| TESTING There are many who would agree with you that one of the most anxiety inducing aspects of the college application process is standardized testing. We hope to put you at ease with some information to help you navigate your journey. Test taking is all about strategy, and it is never too early to start preparing for the SAT or ACT. We often read articles and studies that question the relevancy of these tests in relation to a student’s successful collegiate career. The truth is, that until there is a unanimous decision to get rid of these tests completely, both the SAT and ACT are going to be a part of the application process for most colleges and universities and should be taken seriously. Common myths about the SAT & ACT: • The SAT is more difficult than the ACT • Colleges prefer SAT over ACT • If you have good grades, there is no need to study for the SAT or ACT • You cannot take the ACT or SAT multiple times
12 • The QUAD • WINTER/SPRING | 2020
One major downfall for most students is waiting until junior year of high school to begin preparing, which leaves little room for score improvement and strategy retention. The majority of the content covered on both tests are learned by sophomore year, however the questions are phrased and presented in ways that may feel unfamiliar to you. The key to becoming a strong test taker is to sharpen your analytical skills, learn how to read different types of graphs and be able to properly synthesize information. You should take an ACT or SAT diagnostic test to assist in best determining which test is the right fit for you. According to the College Board, the average SAT score in 2018 was 1068, while the ACT average was 20.9. Nevertheless, these averages to do not determine what a “good” score is, and you will need to take the time out to research the admission requirements for the schools that you are interested in applying to in order to decide on your personal SAT & ACT score goals. When researching admission requirements, we suggest not only exploring the scores that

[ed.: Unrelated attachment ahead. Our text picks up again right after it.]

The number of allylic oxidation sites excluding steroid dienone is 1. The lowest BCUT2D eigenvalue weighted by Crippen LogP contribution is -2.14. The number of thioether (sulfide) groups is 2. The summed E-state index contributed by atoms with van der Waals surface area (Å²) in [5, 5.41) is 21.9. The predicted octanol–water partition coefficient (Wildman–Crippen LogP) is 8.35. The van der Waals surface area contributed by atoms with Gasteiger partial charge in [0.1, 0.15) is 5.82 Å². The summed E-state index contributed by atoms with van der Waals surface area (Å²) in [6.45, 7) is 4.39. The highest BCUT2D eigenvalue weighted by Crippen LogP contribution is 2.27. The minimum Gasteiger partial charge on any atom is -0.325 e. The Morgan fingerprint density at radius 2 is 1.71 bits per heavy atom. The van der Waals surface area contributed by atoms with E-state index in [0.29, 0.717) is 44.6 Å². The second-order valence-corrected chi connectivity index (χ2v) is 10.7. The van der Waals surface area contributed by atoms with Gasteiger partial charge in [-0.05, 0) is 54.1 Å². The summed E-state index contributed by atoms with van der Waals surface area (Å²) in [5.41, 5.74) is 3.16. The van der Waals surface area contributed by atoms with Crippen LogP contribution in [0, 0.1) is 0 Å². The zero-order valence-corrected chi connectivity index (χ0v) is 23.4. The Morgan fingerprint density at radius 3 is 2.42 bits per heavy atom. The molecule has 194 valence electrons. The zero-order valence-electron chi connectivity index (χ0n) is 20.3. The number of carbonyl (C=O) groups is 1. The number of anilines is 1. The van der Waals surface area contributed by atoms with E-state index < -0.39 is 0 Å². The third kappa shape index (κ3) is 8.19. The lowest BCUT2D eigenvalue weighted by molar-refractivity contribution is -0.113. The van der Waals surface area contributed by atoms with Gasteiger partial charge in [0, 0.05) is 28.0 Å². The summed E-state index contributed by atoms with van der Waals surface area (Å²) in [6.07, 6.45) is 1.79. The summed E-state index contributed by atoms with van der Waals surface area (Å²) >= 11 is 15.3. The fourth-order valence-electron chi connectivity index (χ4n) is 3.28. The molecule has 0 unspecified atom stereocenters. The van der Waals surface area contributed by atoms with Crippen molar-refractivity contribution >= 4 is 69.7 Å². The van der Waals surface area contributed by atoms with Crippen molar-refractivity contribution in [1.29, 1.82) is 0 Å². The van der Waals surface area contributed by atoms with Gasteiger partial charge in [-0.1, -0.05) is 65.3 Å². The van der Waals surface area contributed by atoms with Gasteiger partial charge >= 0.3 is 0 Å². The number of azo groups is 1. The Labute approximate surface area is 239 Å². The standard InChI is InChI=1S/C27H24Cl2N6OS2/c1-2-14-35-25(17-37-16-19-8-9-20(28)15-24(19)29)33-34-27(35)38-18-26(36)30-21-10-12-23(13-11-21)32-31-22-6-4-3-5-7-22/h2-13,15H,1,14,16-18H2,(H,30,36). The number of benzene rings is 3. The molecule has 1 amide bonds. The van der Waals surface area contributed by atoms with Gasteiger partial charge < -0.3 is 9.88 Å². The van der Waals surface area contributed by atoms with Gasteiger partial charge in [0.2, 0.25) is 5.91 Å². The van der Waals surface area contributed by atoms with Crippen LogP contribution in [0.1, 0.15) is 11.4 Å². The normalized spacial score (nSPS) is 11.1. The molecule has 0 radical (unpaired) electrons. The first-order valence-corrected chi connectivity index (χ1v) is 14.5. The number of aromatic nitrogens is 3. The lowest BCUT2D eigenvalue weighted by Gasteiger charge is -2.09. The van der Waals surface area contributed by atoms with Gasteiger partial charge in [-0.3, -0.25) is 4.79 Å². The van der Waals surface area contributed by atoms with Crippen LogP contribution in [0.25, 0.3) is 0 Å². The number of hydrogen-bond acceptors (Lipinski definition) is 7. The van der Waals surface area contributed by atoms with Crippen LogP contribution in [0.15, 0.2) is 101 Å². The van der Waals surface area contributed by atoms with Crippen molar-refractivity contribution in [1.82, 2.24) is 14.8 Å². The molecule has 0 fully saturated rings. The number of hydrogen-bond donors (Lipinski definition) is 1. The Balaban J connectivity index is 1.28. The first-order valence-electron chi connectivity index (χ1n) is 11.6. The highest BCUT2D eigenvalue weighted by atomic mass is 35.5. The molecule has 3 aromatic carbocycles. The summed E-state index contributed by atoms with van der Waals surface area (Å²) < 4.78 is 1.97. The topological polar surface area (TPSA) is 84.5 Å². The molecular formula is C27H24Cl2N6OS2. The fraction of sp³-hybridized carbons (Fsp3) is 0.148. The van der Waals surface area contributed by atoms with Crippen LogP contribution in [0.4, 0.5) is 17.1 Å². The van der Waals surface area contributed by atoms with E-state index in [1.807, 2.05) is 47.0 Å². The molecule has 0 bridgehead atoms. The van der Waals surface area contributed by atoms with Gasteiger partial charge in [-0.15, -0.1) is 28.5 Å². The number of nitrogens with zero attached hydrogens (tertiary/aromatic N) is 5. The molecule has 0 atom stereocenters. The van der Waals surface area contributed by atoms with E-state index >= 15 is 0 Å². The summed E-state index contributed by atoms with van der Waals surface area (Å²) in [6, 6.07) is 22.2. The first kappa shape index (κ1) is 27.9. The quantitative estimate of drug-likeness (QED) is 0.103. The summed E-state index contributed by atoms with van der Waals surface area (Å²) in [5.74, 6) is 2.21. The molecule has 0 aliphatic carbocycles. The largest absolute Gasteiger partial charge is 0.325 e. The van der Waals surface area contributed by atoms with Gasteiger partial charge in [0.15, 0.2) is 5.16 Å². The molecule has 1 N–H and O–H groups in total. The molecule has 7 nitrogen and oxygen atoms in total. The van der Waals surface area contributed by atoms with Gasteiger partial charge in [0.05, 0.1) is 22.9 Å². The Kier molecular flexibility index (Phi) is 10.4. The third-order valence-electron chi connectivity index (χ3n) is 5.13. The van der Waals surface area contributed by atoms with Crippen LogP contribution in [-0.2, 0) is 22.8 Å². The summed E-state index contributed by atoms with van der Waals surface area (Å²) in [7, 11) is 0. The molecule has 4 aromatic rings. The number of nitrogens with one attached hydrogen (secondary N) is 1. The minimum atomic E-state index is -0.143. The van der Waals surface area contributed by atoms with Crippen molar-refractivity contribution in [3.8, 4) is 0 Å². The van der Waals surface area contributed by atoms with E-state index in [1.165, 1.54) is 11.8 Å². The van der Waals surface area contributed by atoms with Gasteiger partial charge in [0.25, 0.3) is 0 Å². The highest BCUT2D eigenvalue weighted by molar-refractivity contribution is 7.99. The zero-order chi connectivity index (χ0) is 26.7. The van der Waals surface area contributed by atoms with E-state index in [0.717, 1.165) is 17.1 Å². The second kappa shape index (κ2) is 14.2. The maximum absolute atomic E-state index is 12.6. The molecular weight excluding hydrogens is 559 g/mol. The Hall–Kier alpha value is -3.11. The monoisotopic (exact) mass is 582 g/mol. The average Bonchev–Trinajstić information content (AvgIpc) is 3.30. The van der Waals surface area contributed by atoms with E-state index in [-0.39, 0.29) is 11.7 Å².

will likely grant you admission but will also award you scholarships as well. It’s most important to remember that SAT & ACT scores are just a slice of the pie when it comes to whether you are admitted into any school. Your grades, extracurricular involvement and community service are certainly important factors, and sometimes can be your saving grace if your test scores are not as high as you’d like them to be. If you are a high school student and need direction as you prepare for your collegiate career, visit the College & Career Resource Center on Detroit Speaks website at DetroitSpeaksInc.org.